This is why I need running, too. The warrior-poet me moves (and does not think). Like you, she gets out of her head, presses against the earth – gives and takes in a space of quiet. It is time-out from self-analysis, conversation, and the mental struggling I do too often with other people. A rock is a rock, and it has no intention that I feel necessary to root out and interpret. The patch of snow, slick instead of crusty, had no intention to make me fall on my ass. I should probably learn to treat people as I do nature.
I’ve seen my dog summon puppy-like energy to chase a toy rat – just until she gets her teeth on the edge of it. Then she realizes it isn’t interesting at all, and she goes back, circles a little square foot of floor, and lies down again. Disappointed. I think, not as much in regards to her expectations, but in regard to suckering herself into expectations. She knows it tastes like cardboard and plastic. Not rat.
Isn’t there a culture that conceptualizes the future as something that comes at us from behind to overtake us? Maybe they are the only ones to have it right. All this planning, all the mirages we see ahead of us. The clump of earth that should be frozen, but that rushes suddenly from behind to slip into the present, under your foot, in the form of soft and giving mud. And there you have it: the irretraceable moment that is a wet sock.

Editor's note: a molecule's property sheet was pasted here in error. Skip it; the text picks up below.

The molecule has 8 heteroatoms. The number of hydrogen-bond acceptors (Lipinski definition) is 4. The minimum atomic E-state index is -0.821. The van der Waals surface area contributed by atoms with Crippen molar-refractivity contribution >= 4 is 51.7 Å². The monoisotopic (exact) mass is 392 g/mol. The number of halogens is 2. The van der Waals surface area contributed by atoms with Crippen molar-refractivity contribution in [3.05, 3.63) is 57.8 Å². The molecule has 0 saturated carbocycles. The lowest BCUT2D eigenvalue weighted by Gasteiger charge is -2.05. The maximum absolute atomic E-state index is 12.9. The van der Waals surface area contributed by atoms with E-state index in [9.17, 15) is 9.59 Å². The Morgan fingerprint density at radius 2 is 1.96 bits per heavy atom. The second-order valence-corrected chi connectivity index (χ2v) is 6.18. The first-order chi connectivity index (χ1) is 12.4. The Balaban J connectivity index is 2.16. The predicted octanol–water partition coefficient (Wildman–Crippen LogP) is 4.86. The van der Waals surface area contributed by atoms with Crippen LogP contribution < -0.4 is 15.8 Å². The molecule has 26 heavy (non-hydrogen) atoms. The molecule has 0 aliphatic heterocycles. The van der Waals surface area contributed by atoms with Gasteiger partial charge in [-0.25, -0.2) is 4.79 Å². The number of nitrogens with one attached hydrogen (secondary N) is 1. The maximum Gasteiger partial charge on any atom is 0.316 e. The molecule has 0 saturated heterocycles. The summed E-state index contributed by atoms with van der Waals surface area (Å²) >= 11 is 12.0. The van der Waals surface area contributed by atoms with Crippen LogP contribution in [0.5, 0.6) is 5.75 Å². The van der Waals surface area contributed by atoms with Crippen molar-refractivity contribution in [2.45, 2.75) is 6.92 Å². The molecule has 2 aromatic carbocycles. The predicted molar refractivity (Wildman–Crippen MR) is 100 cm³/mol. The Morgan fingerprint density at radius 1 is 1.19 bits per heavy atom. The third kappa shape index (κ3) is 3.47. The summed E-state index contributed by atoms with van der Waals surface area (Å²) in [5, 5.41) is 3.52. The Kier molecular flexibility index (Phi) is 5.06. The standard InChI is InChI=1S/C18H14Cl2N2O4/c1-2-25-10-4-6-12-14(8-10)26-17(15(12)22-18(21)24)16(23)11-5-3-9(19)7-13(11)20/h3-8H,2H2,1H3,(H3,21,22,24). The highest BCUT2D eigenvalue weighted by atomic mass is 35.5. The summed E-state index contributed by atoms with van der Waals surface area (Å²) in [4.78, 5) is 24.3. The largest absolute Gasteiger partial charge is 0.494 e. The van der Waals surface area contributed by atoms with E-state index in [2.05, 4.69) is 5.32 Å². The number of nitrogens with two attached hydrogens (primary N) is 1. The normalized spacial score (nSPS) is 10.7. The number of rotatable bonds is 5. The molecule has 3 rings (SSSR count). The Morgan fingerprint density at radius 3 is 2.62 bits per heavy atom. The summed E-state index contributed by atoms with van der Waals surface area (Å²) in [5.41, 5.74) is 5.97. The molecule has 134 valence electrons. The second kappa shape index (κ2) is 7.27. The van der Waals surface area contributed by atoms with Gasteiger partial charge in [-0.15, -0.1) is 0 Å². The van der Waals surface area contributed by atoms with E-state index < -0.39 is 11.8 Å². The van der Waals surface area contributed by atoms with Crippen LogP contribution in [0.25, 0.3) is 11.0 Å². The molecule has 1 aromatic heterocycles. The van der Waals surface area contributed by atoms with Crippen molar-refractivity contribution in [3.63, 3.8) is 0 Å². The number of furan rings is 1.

There is a thickness to the dark. Sometimes the lake will freeze over and in the early morning I can hear the ice churn, as though some invisible hand has thumbed the string of a huge instrument. Cold can catch the wind itself along the shore. There’s no way to take a good photo of the ice-encased shining in the dark, but it’s a haunting image.
It is funny how memories are connected to places. Though sometimes inaccurately. They are free-floating, but put down roots. Like weeds, they will find a way. They will break through the concrete, they will travel over oceans. They tether themselves to whatever they can grab hold of. And will not be excised.
Apparently Saunders had described a moment on one of his journeys when he stopped fighting the wind and the cold; when he gave in to the reality of it and felt (not warm, but) a sudden rush of joy.